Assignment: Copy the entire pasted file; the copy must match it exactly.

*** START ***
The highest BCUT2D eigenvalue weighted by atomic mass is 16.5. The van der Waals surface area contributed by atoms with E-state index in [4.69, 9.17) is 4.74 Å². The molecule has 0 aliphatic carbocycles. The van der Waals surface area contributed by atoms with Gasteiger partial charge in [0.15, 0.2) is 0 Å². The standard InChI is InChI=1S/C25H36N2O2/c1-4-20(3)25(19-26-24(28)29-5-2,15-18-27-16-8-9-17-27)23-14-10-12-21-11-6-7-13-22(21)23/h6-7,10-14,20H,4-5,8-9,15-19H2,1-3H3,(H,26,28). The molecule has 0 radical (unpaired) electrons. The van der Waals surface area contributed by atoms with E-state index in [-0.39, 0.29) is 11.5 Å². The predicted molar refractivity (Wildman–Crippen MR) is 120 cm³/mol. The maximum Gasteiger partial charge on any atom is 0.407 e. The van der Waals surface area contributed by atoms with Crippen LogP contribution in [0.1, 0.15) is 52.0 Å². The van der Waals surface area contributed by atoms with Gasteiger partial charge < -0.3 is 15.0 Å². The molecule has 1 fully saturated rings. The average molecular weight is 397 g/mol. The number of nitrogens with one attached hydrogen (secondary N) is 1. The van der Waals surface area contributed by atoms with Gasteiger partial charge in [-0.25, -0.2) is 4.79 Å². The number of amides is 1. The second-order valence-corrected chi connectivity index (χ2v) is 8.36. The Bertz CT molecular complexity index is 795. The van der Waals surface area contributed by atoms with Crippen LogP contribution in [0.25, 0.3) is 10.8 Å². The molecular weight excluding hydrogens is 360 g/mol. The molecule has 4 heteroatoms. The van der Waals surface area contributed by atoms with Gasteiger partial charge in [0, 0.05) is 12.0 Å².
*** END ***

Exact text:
The highest BCUT2D eigenvalue weighted by atomic mass is 16.5. The van der Waals surface area contributed by atoms with E-state index in [4.69, 9.17) is 4.74 Å². The molecule has 0 aliphatic carbocycles. The van der Waals surface area contributed by atoms with Gasteiger partial charge in [0.15, 0.2) is 0 Å². The standard InChI is InChI=1S/C25H36N2O2/c1-4-20(3)25(19-26-24(28)29-5-2,15-18-27-16-8-9-17-27)23-14-10-12-21-11-6-7-13-22(21)23/h6-7,10-14,20H,4-5,8-9,15-19H2,1-3H3,(H,26,28). The molecule has 0 radical (unpaired) electrons. The van der Waals surface area contributed by atoms with E-state index in [-0.39, 0.29) is 11.5 Å². The predicted molar refractivity (Wildman–Crippen MR) is 120 cm³/mol. The maximum Gasteiger partial charge on any atom is 0.407 e. The van der Waals surface area contributed by atoms with Crippen LogP contribution in [0.1, 0.15) is 52.0 Å². The van der Waals surface area contributed by atoms with Gasteiger partial charge < -0.3 is 15.0 Å². The molecule has 1 fully saturated rings. The average molecular weight is 397 g/mol. The number of nitrogens with one attached hydrogen (secondary N) is 1. The van der Waals surface area contributed by atoms with Gasteiger partial charge in [-0.25, -0.2) is 4.79 Å². The number of amides is 1. The second-order valence-corrected chi connectivity index (χ2v) is 8.36. The Bertz CT molecular complexity index is 795. The van der Waals surface area contributed by atoms with Crippen LogP contribution in [0.25, 0.3) is 10.8 Å². The molecular weight excluding hydrogens is 360 g/mol. The molecule has 4 heteroatoms. The van der Waals surface area contributed by atoms with Gasteiger partial charge in [0, 0.05) is 12.0 Å².